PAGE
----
“It is very rare or almost impossible that an event can be negative from all points of view,” the Dalai Lama. This was a tough one for me to swallow and it brought out my formerly natural pessimistic state, particularly the victim mentality. I operated form a place where if something good happened to me then it meant something bad had to happen to someone else for a long time. And it was easy to believe that the “bad” things that happened to me were some kind of punishment. That I was meant to spend my time as a miserable human being, destined to go nowhere and I was supposed to be a doormat for others to succeed.
A ton of self-help later, I can fully acknowledge how bonkers those beliefs were. When we look at the intricacy of the world and how we are all connected, we quickly see that things happen for a reason. Even if we don’t get exactly what we want, we get what we need and things always turn out for the greater good. Our perception that we are victims comes from ego. But we do not operate in a bubble—everything has an impact so we are not always meant to get our way. Sometimes our loss is another’s gain and vice versa. The bottom line is that we all go through cycles and we all win and lose. It’s how we get back up that says something.
I really started looking at the quote and I understood it was more about perspective than anything. At the end, it says “from all points of view.” It’s important to acknowledge that our perception tells us more than the event itself. All events are neutral, it’s our mind that tells us how to feel about it and places judgement, telling us if it was “good” or “bad”. Our minds are clouded with preconceived notions as well as ego and preset beliefs. Our mind doesn’t tell us what actually happened. In fact, it creates a story around the event that puts us in the center and it often isn’t the reality of the situation when, most of the time, it has NOTHING to do with us. In all honesty, even when we react to other people, it doesn’t have to do with them or what they do—it has to do with what we believe about what they did.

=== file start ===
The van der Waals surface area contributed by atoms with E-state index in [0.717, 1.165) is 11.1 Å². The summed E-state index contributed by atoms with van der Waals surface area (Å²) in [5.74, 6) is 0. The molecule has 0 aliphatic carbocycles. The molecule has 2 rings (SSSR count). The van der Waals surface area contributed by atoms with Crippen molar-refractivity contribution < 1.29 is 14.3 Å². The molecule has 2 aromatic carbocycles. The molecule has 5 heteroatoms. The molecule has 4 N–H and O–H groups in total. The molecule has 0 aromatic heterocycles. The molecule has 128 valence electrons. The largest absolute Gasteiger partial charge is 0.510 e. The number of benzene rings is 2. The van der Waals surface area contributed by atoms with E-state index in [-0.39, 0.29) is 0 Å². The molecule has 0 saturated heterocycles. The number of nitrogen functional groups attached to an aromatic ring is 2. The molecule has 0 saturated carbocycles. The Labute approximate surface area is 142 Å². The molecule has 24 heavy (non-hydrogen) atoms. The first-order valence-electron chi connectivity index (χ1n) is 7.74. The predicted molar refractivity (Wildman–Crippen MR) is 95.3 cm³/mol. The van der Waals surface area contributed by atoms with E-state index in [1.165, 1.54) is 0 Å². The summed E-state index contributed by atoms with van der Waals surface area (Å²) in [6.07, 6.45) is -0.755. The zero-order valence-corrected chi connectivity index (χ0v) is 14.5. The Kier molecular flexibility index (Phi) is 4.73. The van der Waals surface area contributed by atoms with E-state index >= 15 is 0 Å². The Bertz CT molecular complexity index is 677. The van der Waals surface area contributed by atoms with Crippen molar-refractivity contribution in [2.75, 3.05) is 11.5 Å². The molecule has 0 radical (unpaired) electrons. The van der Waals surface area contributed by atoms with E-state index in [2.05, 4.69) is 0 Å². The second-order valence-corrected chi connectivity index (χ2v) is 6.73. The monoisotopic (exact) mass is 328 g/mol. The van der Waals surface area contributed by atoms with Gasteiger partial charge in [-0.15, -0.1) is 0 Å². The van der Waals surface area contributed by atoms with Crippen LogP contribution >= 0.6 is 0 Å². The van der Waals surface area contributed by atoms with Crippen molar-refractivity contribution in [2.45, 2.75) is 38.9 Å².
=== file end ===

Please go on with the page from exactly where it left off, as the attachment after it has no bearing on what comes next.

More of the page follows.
The universe works in mysterious ways and there is most certainly a greater plan than ours. Not that we aren’t on track, but we are guided along that path. Putting aside ego in favor of what is good for all can be challenging, but it is also incredibly rewarding. We are trained to want to win in our society but the world flows much more smoothly when we all win. The universe doesn’t give a damn who wins or loses, it cares about what is right for all involved. Learning to put aside what we feel needs to happen in order to let the divine plan unfold is where it’s at. Nothing is personal—we are just trained to believe it is. So accept what is and work on training your mind to operate on behalf of something bigger than yourself because that is when you find your place in the story.